Hank is quite eccentric when it comes to his equipment habits. Not withstanding his bedazzled mask, the white gloves or his hand wrappings, he still has plenty of odd habits. His current set-up is the new Bauer TotalOne goalie line. He debuted this set at the Winter Classic and has carried it over into the normal uniforms. There are very limited specs available on this gear as of now (it has not yet been released to the retail public), but it undoubtedly will vary greatly from the stock line. Hank seems to prefer a very stiff pad, with very few internal breaks. The internals (at least on his old One100 set, used earlier this year) are completely stripped down, with only a simple channel and knee cradle. His uses a large thigh rise (the portion of the pad that extends up beyond the knee, used to help close the butterfly), last time I checked it was +3 inches taller than stock. This is responsible for the overlap in the pads you see when Hank is in his stance. He also does not use a traditional “anchor” strap that most goalies will lace from the bottom of their pad through the bottom of the cowling of the skate. Hank instead puts that bottom strap through a loop on the back of the heel of his skate. This allows the pad to sit higher on his leg and accommodate his wider stance.
Puck Handling Ability
This is by far the weakest aspect of Lundqvist’s overall game. He does not handle the puck particularly well, but the good news is that he has a very utilitarian application. He seems to be aware of his short comings and attempts to minimize them by only handling the puck when necessary. It’s always nice to have a goalie who can really handle the puck back there, but it’s not a necessity.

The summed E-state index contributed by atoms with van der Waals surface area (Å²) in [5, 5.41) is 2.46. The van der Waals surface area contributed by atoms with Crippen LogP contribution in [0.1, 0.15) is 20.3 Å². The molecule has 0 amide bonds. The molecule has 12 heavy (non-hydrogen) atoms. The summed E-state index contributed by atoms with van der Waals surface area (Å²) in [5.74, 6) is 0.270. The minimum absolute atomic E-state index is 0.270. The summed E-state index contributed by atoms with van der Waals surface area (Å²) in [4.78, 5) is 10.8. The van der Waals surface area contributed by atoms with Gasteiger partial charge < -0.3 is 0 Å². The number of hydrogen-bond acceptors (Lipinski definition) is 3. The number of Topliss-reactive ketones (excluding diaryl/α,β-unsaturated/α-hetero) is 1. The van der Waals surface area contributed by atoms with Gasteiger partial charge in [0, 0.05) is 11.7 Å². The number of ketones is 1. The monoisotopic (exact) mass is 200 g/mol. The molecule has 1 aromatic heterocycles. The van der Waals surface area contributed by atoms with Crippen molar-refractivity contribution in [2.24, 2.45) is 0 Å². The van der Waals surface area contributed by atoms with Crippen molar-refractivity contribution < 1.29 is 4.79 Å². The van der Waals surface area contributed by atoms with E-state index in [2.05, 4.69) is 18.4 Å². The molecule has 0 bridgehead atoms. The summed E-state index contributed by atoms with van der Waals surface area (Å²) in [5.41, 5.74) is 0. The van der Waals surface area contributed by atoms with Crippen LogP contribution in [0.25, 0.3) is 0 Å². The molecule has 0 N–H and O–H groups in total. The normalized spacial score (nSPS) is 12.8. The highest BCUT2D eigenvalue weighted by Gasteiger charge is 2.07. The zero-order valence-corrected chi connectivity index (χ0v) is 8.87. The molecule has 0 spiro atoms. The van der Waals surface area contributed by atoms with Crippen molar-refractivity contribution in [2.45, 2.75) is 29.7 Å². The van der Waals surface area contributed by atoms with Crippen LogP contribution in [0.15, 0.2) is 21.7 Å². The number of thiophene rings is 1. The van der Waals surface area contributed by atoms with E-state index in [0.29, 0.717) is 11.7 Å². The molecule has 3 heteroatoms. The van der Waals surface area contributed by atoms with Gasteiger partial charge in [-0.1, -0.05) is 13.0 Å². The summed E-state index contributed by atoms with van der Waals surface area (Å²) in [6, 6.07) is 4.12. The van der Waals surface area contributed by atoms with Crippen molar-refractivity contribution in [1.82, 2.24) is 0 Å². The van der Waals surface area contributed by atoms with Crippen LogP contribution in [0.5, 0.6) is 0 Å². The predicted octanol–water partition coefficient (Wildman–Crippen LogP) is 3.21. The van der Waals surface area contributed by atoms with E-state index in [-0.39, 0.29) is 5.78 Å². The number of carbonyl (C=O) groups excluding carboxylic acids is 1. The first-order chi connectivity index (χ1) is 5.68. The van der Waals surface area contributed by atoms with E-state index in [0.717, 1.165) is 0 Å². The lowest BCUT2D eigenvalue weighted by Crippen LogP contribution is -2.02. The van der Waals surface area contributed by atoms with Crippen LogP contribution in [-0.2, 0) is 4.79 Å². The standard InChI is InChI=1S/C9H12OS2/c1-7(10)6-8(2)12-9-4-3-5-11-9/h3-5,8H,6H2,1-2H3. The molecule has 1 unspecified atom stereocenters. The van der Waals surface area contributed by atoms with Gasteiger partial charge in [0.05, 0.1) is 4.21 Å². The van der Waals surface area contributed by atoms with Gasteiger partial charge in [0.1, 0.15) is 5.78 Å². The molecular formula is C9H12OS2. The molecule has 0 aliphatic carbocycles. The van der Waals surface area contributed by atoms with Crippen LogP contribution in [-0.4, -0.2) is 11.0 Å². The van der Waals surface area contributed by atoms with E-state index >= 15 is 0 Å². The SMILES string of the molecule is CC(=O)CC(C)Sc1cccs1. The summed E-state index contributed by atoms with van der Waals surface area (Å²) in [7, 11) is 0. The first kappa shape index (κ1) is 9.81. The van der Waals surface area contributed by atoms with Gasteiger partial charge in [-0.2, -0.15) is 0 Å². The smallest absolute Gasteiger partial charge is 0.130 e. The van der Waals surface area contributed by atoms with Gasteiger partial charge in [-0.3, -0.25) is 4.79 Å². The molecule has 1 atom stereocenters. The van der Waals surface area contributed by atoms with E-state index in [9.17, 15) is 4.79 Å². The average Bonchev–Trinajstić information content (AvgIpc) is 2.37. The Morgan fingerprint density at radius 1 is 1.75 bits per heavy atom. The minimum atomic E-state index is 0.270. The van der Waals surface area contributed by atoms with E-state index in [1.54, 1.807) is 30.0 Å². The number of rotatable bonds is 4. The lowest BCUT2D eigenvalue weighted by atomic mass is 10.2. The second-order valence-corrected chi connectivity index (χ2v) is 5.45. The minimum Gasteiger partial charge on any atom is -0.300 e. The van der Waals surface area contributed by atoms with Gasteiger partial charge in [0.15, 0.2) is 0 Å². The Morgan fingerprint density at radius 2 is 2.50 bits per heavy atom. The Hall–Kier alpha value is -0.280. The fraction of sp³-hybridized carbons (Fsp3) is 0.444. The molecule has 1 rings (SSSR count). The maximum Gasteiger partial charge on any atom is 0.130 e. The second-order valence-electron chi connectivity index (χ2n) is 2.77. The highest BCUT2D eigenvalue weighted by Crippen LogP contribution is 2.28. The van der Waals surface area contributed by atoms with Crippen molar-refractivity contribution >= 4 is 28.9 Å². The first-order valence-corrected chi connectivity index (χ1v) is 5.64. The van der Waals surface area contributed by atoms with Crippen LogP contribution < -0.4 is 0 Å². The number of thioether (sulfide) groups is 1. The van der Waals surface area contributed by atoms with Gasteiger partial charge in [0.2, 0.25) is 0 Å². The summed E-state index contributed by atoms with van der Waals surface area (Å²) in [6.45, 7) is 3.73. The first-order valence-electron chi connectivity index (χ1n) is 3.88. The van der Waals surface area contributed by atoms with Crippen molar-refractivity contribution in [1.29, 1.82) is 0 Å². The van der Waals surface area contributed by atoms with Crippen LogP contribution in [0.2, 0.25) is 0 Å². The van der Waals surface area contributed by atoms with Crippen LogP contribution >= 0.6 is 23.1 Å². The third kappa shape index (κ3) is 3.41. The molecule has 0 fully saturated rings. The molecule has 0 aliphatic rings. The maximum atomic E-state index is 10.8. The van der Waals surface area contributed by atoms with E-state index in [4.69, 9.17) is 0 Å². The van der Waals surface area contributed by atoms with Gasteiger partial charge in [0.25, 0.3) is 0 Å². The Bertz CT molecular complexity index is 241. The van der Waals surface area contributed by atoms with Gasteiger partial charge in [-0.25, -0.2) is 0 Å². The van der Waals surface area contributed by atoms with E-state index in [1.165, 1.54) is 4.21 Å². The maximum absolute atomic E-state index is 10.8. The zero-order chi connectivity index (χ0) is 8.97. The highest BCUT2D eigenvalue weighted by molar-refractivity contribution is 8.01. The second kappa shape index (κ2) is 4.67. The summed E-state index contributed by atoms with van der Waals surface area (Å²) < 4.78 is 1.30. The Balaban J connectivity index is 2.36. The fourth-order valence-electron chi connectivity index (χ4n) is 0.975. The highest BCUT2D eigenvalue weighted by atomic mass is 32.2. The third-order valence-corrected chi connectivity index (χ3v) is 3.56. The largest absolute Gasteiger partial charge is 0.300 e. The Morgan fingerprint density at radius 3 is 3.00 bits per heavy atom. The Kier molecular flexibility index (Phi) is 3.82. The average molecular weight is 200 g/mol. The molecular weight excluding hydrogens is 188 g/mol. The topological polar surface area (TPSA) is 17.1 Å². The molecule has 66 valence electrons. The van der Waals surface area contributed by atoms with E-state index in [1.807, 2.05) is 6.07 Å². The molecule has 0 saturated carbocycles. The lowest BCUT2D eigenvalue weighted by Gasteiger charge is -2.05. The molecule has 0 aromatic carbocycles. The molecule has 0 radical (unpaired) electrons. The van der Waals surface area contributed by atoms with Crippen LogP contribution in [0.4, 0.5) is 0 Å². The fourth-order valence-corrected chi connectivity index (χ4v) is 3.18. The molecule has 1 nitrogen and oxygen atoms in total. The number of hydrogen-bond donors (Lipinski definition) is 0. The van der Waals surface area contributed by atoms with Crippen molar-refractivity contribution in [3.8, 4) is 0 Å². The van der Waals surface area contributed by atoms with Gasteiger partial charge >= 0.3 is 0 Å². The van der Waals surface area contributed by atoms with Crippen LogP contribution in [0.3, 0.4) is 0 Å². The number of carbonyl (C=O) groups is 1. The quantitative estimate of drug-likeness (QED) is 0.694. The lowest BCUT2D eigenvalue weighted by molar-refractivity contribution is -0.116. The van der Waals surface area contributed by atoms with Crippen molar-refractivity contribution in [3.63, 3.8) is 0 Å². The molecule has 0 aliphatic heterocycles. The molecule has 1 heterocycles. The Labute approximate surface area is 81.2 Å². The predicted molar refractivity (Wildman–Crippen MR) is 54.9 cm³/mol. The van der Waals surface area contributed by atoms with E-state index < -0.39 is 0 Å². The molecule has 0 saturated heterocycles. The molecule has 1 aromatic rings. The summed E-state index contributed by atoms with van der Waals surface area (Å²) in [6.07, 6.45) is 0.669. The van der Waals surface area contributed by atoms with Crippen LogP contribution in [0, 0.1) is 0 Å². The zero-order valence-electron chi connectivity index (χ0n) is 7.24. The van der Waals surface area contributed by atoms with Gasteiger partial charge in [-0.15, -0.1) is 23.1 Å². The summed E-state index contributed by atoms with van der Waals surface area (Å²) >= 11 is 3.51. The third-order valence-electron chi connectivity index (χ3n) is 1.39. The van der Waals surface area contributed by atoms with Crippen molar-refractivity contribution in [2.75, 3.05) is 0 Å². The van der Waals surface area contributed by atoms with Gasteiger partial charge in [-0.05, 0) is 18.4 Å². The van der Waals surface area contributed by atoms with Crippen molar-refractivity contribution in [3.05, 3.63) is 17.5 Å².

Up until this season, the biggest exploitable weakness that Hank had was shots to the upper part of the net. As I explained earlier in the analysis, Hank is starting to hedge against that weakness with a more aggressive approach on shots from farther out. He is still victimized in close by shots to the upper corners, but those are shots that goalies have a very low probability of stopping anyway. Obviously, good shots will sometimes find their way into the net regardless of the technique employed to stop them. This is unfortunately (for the shooters) your best bet to beat Lundqvist at this point in his career.
All of this adds up to what I feel is the best goaltender in the NHL. He is the complete package that creates an elite goalie. To recap, he is exceptional at covering the most dangerous area of the net; the lower 1/3, he possesses explosive and balanced lateral movement, excellent positioning and a compete level that is through the roof. He maintains a level emotional plane through the ups and downs of the game, never panics, and seemingly never loses focus. He is also a fantastic shoot-out goaltender. Although the skills-competition doesn’t come into play come playoff time, his abilities in this area will allow the Rangers to steal extra points frequently throughout the season. While I would never recommend young goalies emulate The King, he is one of the most dynamic and entertaining goaltenders in the NHL today.